A group of old men refuse to leave Pomfret, an abandoned mining town on the edge of the Kalahari Desert, near the border between South Africa and Botswana. Many of them were born in Angola and were recruited to fight in the war of independence against Portugal. When the People's Movement for the Liberation of Angola (MPLA) declared independence in 1975, they were left helpless and hired as mercenaries to fight in the 32nd Battalion of white South Africans against their own people. They were known as "The Terrible". Executioners, as well as victims, they were forced to defend the Apartheid regime in the colonial struggle in Namibia and in several South African municipalities. They currently live in extreme poverty, have nowhere to go and the traumas of their past continue to torture them.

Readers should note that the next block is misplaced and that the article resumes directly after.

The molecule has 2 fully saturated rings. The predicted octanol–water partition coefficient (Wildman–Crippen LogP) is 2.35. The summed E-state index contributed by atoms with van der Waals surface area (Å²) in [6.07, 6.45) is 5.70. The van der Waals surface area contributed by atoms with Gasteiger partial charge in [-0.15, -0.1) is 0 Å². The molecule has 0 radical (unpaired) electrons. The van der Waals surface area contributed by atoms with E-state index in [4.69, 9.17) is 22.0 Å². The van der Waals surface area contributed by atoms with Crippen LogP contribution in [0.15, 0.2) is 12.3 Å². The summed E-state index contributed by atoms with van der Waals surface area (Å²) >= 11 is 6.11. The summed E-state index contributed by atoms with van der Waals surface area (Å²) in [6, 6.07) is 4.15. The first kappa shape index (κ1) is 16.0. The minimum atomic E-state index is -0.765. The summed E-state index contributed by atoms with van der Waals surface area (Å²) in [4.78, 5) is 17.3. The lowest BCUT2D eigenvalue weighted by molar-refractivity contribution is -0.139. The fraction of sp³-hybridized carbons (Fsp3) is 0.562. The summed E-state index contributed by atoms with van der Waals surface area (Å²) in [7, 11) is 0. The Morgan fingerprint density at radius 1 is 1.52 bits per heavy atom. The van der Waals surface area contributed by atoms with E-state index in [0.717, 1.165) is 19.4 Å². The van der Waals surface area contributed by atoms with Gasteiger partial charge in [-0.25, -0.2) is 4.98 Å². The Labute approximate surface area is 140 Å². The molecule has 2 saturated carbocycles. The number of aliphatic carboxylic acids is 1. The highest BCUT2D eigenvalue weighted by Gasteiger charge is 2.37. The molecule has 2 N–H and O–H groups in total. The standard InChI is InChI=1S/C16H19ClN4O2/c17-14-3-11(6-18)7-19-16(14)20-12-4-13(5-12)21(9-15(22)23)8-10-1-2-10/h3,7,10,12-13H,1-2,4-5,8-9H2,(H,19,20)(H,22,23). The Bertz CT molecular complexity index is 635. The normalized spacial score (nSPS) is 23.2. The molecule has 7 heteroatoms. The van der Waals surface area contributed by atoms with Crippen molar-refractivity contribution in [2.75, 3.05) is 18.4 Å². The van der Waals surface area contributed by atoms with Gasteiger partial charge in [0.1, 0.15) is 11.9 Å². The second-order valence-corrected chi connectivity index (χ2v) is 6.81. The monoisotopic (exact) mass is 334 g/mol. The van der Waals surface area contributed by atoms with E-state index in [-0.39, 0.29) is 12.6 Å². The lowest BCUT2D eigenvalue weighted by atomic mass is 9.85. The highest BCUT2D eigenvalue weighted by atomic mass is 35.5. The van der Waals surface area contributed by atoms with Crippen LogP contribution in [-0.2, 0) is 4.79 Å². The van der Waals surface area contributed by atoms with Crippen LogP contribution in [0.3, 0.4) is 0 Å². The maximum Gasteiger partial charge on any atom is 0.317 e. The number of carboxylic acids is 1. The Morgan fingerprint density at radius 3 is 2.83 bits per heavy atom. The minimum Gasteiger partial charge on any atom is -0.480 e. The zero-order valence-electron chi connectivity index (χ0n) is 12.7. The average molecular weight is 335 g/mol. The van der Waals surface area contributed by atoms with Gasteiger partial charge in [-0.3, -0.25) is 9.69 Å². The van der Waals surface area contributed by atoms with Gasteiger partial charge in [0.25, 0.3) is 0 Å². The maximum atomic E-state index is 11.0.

Filmmaker Boris Gerrets died in March 2020 and culminated a unique filmography full of awards, with an unforgettable and disturbing film testament. The unpublished testimony of members of the 32nd Battalion and the staging of the biblical account of Judas Iscariot give voice to a group of imperfect human beings marginalized by official history.
Recently deceased documentary filmmaker Boris Gerrets gives voice to a group of forgotten former soldiers in his last bittersweet film.— Omar Larabi · Filmkrant
A hybrid docu-fiction, Lamentations of Judas, is a powerfully unsettling take on the dangers of viewing history through a single lens.— Nick Holdsworth · Modern Times Review
By connecting an underexposed side of recent history with a familiar story of betrayal and redemption, the film transcends this specific human experience.— Roosje van der Kamp · Het Parool